Krugman notes that “even now, with all the privatization etc. that has taken place, government at various levels employs about 15 percent of the work force—roughly half in education, another big chunk in health care, and then a combination of public services and administration.

“Looking at private sector employment, we find that another 15 percent of the work force is employed in education, health, and social assistance. Now, a large part of that employment is paid for by public money – think Medicare dollars spent at private hospitals. Much of the rest is paid for by private insurers, which exist in their current role only thanks to large tax subsidies and regulation.

“And there’s no reason to think the private sector does these things better than the public. Private insurers don’t obviously provide a service that couldn’t be provided, probably more cheaply, by national health insurance. Private hospitals aren’t obviously either better or more efficient than public. For-profit education is actually a disaster area.”

He then goes on to say that while there are “private activities that could plausibly be public…. other areas like retail trade or manufacturing don’t seem suitable for public ownership.” With 1/3 of the economy reflecting public employment, “it wouldn’t…live up to the old slogan about government controlling the economy’s ‘commanding heights.’ This would be more like government running the boiler in the basement.”

Unlike Brooks’ optimism over the future, Krugman ends on a pessimistic note, “I see zero chance of any of this happening in my working lifetime.”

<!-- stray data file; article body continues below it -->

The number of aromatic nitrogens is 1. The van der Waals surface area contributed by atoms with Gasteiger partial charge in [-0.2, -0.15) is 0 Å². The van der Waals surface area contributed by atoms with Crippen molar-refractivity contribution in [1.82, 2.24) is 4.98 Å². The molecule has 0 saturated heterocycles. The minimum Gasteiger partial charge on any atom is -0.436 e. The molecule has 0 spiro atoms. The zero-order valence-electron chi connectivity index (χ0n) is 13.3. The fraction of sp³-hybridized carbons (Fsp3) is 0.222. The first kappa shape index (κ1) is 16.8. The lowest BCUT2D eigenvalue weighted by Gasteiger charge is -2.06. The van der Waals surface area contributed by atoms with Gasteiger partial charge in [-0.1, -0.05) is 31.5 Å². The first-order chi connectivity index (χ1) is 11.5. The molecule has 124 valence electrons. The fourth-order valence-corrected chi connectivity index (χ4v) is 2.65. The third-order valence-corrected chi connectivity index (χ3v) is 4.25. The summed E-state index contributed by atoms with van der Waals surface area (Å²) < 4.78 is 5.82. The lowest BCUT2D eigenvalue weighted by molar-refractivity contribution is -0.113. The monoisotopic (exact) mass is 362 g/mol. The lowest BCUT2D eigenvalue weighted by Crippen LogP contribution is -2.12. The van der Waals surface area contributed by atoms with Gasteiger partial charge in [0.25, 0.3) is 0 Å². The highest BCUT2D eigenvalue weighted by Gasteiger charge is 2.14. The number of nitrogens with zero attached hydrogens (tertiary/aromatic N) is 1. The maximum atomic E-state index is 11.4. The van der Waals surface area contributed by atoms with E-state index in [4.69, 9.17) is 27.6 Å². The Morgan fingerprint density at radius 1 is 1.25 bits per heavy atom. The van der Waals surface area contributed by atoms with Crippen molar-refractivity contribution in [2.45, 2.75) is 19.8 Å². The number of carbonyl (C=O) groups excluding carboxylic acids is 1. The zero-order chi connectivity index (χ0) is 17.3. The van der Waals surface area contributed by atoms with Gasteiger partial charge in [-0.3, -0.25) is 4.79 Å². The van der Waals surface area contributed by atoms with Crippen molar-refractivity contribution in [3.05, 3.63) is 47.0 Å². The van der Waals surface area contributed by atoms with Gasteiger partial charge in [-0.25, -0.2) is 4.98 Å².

So why did we take the time to review the arguments of these two columnists? Because, we are here to talk about the looming failure of the recently adopted 2018 Farm Bill. And here we agree with Brooks and the folks at Niskanen, with a slight modification, “There is nothing in that [libertarian] creed that should bias a person one way or another over whether [agriculture’s low price-elasticity of both supply and demand] is a serious problem or not. That’s a scientific question, not a philosophical one.”

Since at least 1996, farm bills have been written by those driven by a libertarian ideology who are intent on ignoring the millennia of evidence that agriculture responds more slowly to market signals than other sectors like retail and manufacturing.

While we do not need the public ownership of agriculture, given its economic characteristics, farmers do need the government to provide a highway with guard rails—a floor price on one side and an environmental land reserve on the other—to keep it from running off the road. What we have now is not a highway, but rather a high wire with no guard rails, not even a functional safety net.


Policy Pennings Column 957

Originally published in MidAmerica Farmer Grower, Vol. 37, No. 203, January 4, 2019

Dr. Harwood D. Schaffer: Adjunct Research Assistant Professor, Sociology Department, University of Tennessee and Director, Agricultural Policy Analysis Center. Dr. Daryll E. Ray: Emeritus Professor, Institute of Agriculture, University of Tennessee and Retired Director, Agricultural Policy Analysis Center. Email: hdschaffer@utk.edu and dray@utk.edu; http://www.agpolicy.org.

Reproduction Permission Granted with: 1) Full attribution to Harwood D. Schaffer and Daryll E. Ray, Agricultural Policy Analysis Center, Knoxville, TN; 2) An email sent to hdschaffer@utk.edu indicating how often you intend on running the column and your total circulation. Also, please send one copy of the first issue with the column in it to Harwood Schaffer, Agricultural Policy Analysis Center, 1708 Capistrano Dr. Knoxville, TN 37922.